Q: What do the numbers on the right side of a beaker mean?

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yes. any thing you have on the right side of the decimal point(.) is a decimal:)

first you list the numbers in order then eliminate the numbers from the left side then right side until you get to the middle. If you do not find the middle then you add the 2 numbers and divide by 2

I have no idea what you mean with "right side". If you mean "straight side", it is normally implied that in a polygon, such as an octagon, ALL sides are straight.

They are on the right hand side of the number line.

The longest side of a triangle, or the side across from the right angle.

Related questions

You find the dirty beaker inside the Steamworks Museum when you go all the way to the top right side.

yes. any thing you have on the right side of the decimal point(.) is a decimal:)

There is a very old Dirty Beaker in the Steamworks Museum (far upper right). Use the machines and climb the vines to reach the beaker. You need this at the Greenhouse in the Laboratory (Production zone, right side of the island).

Left side

When a pattern refers to the "right side" of your work, they mean the side that is the front. The side that is the back will be the "wrong" side.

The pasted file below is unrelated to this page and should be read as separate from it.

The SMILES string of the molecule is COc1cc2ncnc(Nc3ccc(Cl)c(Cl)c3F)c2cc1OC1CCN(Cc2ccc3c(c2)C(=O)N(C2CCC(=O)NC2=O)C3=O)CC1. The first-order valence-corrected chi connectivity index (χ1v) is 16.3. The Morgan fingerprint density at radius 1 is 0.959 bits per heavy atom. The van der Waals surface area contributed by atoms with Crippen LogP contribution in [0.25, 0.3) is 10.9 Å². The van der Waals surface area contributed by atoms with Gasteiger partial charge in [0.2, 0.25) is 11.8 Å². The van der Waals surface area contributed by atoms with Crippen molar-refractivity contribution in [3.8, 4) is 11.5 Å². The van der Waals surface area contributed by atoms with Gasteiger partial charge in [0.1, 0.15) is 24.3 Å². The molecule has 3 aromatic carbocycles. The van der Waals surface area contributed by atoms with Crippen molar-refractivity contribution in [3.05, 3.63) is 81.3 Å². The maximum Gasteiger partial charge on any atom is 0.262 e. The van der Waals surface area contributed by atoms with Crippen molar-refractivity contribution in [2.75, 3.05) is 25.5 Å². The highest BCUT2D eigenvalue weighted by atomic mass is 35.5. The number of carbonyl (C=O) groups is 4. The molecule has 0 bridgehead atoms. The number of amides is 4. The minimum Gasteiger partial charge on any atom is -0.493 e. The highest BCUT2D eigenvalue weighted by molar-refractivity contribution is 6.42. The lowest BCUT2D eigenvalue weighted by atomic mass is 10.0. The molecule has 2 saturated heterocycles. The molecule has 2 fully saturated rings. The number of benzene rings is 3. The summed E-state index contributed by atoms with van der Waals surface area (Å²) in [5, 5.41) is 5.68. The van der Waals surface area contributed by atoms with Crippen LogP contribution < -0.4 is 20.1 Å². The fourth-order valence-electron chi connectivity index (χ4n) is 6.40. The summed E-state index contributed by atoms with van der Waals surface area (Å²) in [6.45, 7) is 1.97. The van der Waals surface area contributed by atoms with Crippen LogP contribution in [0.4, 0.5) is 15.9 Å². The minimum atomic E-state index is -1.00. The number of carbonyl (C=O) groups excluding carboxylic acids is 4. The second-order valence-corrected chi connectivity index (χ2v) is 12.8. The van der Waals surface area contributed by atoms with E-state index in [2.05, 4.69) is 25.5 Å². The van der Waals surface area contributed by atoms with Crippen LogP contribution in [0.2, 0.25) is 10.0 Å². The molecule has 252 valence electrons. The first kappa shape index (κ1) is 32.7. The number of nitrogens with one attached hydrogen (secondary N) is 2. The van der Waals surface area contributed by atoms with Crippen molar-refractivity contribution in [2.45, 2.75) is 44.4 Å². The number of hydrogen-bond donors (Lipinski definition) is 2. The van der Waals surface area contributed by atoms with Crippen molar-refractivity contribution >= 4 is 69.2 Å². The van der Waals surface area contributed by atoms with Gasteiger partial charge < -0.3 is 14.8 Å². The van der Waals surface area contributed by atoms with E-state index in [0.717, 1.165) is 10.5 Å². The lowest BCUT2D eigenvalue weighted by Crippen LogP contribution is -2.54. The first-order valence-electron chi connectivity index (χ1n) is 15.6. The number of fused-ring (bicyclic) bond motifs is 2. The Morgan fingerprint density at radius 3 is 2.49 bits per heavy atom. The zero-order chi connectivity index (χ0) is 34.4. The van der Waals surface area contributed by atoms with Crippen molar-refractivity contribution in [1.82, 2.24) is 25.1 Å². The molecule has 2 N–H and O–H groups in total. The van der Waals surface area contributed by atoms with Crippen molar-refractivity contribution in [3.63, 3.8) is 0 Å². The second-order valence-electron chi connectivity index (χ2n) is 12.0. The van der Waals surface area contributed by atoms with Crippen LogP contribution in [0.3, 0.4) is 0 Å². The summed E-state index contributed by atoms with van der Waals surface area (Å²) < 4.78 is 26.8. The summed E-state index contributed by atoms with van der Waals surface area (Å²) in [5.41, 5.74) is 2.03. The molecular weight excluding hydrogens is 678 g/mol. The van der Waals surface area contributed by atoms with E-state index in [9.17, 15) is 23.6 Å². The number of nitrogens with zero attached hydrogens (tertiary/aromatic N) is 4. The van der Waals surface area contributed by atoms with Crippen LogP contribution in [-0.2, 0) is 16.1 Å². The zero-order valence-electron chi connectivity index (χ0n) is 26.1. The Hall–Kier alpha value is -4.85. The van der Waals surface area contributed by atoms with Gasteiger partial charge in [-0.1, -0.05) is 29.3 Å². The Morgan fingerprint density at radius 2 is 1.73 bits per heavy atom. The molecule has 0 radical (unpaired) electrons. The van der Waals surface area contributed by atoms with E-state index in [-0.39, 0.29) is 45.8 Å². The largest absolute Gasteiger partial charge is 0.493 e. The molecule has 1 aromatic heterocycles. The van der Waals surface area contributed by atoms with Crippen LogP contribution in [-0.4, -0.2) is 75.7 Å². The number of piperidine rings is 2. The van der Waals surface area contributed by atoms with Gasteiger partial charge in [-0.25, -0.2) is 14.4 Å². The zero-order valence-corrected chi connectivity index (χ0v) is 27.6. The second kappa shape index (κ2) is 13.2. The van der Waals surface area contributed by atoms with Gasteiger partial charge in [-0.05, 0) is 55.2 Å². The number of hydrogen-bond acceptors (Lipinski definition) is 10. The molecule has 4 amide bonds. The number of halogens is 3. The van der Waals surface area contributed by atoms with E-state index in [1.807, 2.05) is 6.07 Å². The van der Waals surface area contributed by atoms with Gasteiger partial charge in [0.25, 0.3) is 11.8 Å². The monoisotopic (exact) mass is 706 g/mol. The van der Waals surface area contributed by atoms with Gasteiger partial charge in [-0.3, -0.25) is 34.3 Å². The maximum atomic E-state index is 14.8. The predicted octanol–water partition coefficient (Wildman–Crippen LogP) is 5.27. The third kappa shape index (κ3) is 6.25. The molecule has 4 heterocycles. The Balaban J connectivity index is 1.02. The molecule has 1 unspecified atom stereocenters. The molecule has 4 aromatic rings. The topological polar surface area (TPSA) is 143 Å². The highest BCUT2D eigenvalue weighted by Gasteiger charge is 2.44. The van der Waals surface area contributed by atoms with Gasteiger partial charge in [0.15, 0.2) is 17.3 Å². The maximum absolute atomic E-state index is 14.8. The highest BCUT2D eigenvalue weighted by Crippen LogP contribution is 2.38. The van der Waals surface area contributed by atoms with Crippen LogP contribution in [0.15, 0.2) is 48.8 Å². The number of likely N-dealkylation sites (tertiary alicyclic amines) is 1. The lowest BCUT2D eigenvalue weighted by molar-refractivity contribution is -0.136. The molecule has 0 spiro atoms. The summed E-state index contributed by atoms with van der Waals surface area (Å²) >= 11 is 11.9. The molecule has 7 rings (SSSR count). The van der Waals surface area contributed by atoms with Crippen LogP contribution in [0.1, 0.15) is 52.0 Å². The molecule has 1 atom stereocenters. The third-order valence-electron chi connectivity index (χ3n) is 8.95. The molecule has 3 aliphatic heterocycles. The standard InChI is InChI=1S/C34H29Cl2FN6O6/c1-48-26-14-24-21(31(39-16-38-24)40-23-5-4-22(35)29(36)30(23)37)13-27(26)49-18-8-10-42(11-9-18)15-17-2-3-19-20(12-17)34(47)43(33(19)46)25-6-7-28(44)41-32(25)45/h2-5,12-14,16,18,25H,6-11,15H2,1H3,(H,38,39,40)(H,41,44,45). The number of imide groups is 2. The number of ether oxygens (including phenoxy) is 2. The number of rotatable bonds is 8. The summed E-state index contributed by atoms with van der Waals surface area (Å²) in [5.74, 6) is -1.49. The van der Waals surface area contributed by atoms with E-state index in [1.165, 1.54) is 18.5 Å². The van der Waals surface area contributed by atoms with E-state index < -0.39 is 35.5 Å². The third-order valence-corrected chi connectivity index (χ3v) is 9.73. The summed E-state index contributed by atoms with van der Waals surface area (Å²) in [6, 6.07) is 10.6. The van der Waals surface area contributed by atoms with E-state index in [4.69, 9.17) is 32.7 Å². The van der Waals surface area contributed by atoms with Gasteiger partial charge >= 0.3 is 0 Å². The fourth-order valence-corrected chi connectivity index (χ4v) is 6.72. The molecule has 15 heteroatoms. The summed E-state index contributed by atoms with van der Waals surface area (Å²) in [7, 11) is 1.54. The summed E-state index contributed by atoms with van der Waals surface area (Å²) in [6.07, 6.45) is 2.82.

In word processing it means that the line is anchored at the right end, which can be good for numbers and some text. In general it means the item is lined up on the right side, or in tight.

In word processing it means that the line is anchored at the right end, which can be good for numbers and some text. In general it means the item is lined up on the right side, or in tight.

A

You measure angles from either side of the protractor. One set of numbers measures from the left side, the other measures from the right side.

The marble will have the motion of the person who dropped it (I assume you mean by 'dropped' that it is not thrown by the person, just dropped), whilst I assume the beaker is stationary. I also assume the person is moving horizontally and the beaker is upright. Therefore the marble will arrive in the beaker with some sideways velocity and will strike the side of the beaker with a horizontal component of velocity as well as a vertical component. I should think it will spin round the beaker a few times before coming to rest, it might even bounce right out. You can't predict this exactly without some more information.

first you list the numbers in order then eliminate the numbers from the left side then right side until you get to the middle. If you do not find the middle then you add the 2 numbers and divide by 2

Stamped on the right side of the hitch.